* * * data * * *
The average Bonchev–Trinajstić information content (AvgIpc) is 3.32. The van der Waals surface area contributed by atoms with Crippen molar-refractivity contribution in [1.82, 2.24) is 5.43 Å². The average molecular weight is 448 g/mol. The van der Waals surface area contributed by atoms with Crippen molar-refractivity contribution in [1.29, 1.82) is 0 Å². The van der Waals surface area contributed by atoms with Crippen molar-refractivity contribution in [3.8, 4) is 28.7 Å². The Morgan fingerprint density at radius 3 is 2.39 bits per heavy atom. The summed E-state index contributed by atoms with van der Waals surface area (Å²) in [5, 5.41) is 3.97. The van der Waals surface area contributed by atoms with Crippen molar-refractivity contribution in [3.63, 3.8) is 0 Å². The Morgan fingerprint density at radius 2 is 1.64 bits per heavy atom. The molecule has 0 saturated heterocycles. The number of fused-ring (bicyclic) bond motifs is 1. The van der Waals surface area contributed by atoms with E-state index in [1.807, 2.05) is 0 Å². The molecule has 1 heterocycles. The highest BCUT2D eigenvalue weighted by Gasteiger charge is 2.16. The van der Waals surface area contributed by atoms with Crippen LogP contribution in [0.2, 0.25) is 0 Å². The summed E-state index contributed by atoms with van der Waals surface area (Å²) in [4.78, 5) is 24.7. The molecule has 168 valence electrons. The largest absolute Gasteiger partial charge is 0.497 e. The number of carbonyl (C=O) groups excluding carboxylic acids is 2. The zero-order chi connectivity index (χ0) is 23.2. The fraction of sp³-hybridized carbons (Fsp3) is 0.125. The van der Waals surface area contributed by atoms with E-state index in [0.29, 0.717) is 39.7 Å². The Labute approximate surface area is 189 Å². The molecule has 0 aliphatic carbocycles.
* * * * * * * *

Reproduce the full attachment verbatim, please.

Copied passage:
The average Bonchev–Trinajstić information content (AvgIpc) is 3.32. The van der Waals surface area contributed by atoms with Crippen molar-refractivity contribution in [1.82, 2.24) is 5.43 Å². The average molecular weight is 448 g/mol. The van der Waals surface area contributed by atoms with Crippen molar-refractivity contribution in [1.29, 1.82) is 0 Å². The van der Waals surface area contributed by atoms with Crippen molar-refractivity contribution in [3.8, 4) is 28.7 Å². The Morgan fingerprint density at radius 3 is 2.39 bits per heavy atom. The summed E-state index contributed by atoms with van der Waals surface area (Å²) in [5, 5.41) is 3.97. The van der Waals surface area contributed by atoms with Crippen molar-refractivity contribution in [3.63, 3.8) is 0 Å². The Morgan fingerprint density at radius 2 is 1.64 bits per heavy atom. The molecule has 0 saturated heterocycles. The number of fused-ring (bicyclic) bond motifs is 1. The van der Waals surface area contributed by atoms with E-state index in [1.807, 2.05) is 0 Å². The molecule has 1 heterocycles. The highest BCUT2D eigenvalue weighted by Gasteiger charge is 2.16. The van der Waals surface area contributed by atoms with Crippen LogP contribution in [0.2, 0.25) is 0 Å². The summed E-state index contributed by atoms with van der Waals surface area (Å²) in [4.78, 5) is 24.7. The molecule has 168 valence electrons. The largest absolute Gasteiger partial charge is 0.497 e. The number of carbonyl (C=O) groups excluding carboxylic acids is 2. The zero-order chi connectivity index (χ0) is 23.2. The fraction of sp³-hybridized carbons (Fsp3) is 0.125. The van der Waals surface area contributed by atoms with E-state index in [0.29, 0.717) is 39.7 Å². The Labute approximate surface area is 189 Å². The molecule has 0 aliphatic carbocycles.